Use this URL to cite or link to this record in EThOS: https://ethos.bl.uk/OrderDetails.do?uin=uk.bl.ethos.801232
Title: Evolution and development of epithelial appendages in the jawed vertebrates
Author: Cooper, Rory L.
Awarding Body: University of Sheffield
Current Institution: University of Sheffield
Date of Award: 2019
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Abstract:
Epithelial appendages of the integument comprise a remarkably diverse group of structures that have facilitated the evolutionary adaptation of animal life to wide-ranging ecological niches. They include numerous appendages adorning the skin, such as scales, spines, feathers, hair and teeth. In many cases, for example with feathers and hair, they constitute clade-defining characteristics. This thesis aims to examine how alterations to the shared developmental mechanisms underpinning the formation of these structures can explain how their incredible evolutionary diversity has arisen. Previous research into epithelial appendage development has broadly concerned the appendages of two classic vertebrate models: feathers of the chicken embryo and hair of the mouse embryo. I aim to compliment this research through developmental comparisons with the epithelial appendages of an emerging model cartilaginous fish, the small-spotted catshark (Scyliorhinus canicula). Sharks have epithelial appendages known as dermal denticles which cover the body. These units are structurally homologous to vertebrate teeth. Denticle-like structures have been observed in the fossil record from as long as 450 million years ago. They facilitate a plethora of functions, including the provision of drag reduction and protective armour. Here, I compare aspects of shark denticle patterning, initiation and morphogenesis to avian epithelial appendage development. This enables conclusions to be drawn regarding both the conservation and divergence of different aspects of epithelial appendage development throughout the gnathostomes (jawed vertebrates). Overall, I demonstrate that small alterations to broadly conserved developmental systems and genetic circuitry contribute to the incredible diversity of epithelial appendages we observe in nature.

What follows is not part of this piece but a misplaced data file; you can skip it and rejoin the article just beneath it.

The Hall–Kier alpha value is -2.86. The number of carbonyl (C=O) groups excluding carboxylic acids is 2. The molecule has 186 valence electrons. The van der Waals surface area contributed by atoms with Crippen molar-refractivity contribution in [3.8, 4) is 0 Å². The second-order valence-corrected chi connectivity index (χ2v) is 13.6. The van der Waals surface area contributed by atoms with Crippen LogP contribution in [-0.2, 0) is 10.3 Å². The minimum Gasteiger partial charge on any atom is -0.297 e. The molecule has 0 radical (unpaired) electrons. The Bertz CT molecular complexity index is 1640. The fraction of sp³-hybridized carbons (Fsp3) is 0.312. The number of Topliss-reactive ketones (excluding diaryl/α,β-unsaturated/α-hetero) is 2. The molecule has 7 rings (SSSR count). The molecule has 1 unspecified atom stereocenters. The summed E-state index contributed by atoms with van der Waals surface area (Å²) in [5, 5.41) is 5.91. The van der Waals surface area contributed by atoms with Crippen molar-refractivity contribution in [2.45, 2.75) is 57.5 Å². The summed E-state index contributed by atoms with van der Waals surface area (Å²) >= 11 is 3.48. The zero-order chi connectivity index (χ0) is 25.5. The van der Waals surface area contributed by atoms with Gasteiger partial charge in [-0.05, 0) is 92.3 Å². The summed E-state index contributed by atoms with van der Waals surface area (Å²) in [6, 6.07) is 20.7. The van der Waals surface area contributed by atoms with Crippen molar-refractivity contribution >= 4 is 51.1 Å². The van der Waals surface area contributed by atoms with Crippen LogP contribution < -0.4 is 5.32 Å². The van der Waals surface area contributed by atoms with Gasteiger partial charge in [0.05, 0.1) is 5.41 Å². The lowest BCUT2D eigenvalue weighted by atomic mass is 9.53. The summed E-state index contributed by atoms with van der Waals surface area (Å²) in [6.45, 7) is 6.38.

Supervisor: Fraser, Gareth J. ; Nadeau, Nicola Sponsor: Not available
Qualification Name: Thesis (Ph.D.) Qualification Level: Doctoral
EThOS ID: uk.bl.ethos.801232  DOI: Not available
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